“Diseases will also be moving,” he continues. “There are many tropical diseases, for example, for which we don’t have any or good cures. Some of these diseases from the tropical areas of South America are now showing up in Texas. We are seeing an increase in cases of malaria. And then there is the business of the mutating viruses (such as the avian flu and HIV). The ‘crash programs’ to combat these sorts of viruses don’t work. It will take probably 10 years, for example, to catch up with an avian flu-like virus and be able to effectively inoculate people against it.”

Solutions

“Sand and concrete barriers won’t work against the kind of ocean assaults we are facing,” says Dr. Fouts. Why are we rebuilding along our coastlines? The events that are devastating them, now, are only going to get worse. The government is using Orwellian language to talk about these things. We need a new language in order to speak more directly about these issues. Instead of the Clean Air Act it should be called The Dirty Air Imperative. Instead of the Healthy Forest Initiative, it should be called Leave No Tree Behind. We need to inform lay people. The lay person in this country is not truly informed on these issues.

“If the politicians told the truth about what they wanted and what they were doing, no one would buy it. In the U.S., the energy and the transportation companies don’t want to be restricted. Because of this and their strong lobbies, we are totally dependent on the automobile. People should be asking, ‘Do I really have to have five cars?’

“There is very little public transportation in this country any more. I believe that part of the answer to global warming is using public transportation. In this regard, Japan and Germany, for example, have technology and systems that are way ahead of us. If this isn’t bad enough, the U.S. government is purposefully trying to dismantle Amtrak and is essentially absent in the global dialogue concerning the environment. If we don’t participate, we’ll get cut-out by the other nations, and we’ll be isolated, even more isolated than we already are.”

Getting the word out

Dr. Fouts continued the conversation by emphasizing a need to form alliances. “The problems we are predicting for the future,” said Fouts, “are comprised of many elements, and no one agency nor any single country can control these problems by themselves. Most of the other countries are already preparing. But what we need are alliances, both on a national level and an international level. Along with these alliances, we need to focus more on better science education, rather than using only information given to us by business-financed Web sites, newspaper reporting and advertising.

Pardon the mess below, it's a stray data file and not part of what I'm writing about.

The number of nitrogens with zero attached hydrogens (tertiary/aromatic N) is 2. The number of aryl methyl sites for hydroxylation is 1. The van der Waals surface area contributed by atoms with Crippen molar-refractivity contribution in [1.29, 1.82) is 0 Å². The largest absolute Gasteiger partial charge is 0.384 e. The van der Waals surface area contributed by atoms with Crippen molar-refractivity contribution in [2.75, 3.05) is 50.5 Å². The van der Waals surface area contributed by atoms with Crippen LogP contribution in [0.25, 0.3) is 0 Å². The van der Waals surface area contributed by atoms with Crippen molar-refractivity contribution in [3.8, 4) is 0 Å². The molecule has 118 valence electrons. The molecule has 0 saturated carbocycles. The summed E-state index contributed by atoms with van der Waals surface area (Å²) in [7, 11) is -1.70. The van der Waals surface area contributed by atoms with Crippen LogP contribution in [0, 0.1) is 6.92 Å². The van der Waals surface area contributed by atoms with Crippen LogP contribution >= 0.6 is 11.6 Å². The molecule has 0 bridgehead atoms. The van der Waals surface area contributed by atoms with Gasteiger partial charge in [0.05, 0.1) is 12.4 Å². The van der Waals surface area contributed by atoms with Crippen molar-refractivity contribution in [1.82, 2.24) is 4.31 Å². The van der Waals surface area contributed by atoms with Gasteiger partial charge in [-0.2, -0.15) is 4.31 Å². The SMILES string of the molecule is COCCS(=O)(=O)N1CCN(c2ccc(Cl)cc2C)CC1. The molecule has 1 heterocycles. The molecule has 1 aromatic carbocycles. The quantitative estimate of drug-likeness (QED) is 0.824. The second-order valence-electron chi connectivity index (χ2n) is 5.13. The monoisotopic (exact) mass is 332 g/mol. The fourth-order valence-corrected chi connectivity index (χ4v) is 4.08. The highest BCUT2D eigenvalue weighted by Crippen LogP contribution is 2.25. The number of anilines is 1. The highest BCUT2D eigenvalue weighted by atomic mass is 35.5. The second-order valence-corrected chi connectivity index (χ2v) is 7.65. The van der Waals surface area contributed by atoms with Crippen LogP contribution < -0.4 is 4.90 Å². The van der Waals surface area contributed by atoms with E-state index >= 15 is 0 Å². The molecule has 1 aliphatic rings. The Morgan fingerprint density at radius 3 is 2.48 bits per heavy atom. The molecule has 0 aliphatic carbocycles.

“Information distribution is key for our coming needs. The key question is: How do we get it to the people who need it? As we see more and more natural events and changes, we will also see more and more of the U.S. population becoming like the Third World. The Green Revolution has essentially failed. There are more people to feed, now, and less available grain to feed them.

“This brings up the whole issue of overpopulation. We need, even here in the U.S., to address population, reproduction and the number of children. I ask myself, ‘What is wrong with a country that tries to govern sex at the expense of food and health care?’ Our country (the U.S.) has been called the most addictive culture ever. Sex is one of these addictions. We are one of the few countries in the world today that does not address ways to encourage restricting the number of children per couple. In fact, the healthy nuclear family is eroding because there are too many people. The usual argument against this kind of restriction is: ‘It’s our God-given right.’ This is nonsense. God doesn’t drive the sex urges! It’s hormones. It’s chemicals that drive these urges. This kind of fundamentalism in our beliefs about sex and reproduction is part of our problem. We (humans) perceive what we believe, regardless of the facts! Hence, why fundamentalism is so dangerous to our present condition. India, China and Japan — who were three of the worst countries whereas population growth was concerned a generation ago — have effectively slowed or stopped population growth and are recording some numbers, now, of less than two children per family. In the U.S., the figure is still slightly more than two children per couple. But one real problem on the horizon will be due to the large migrating populations. We will be seeing more and more of this — refugees from other countries coming to our borders — as people are forced to leave their countries because of the inability to grow crops or raise animals.”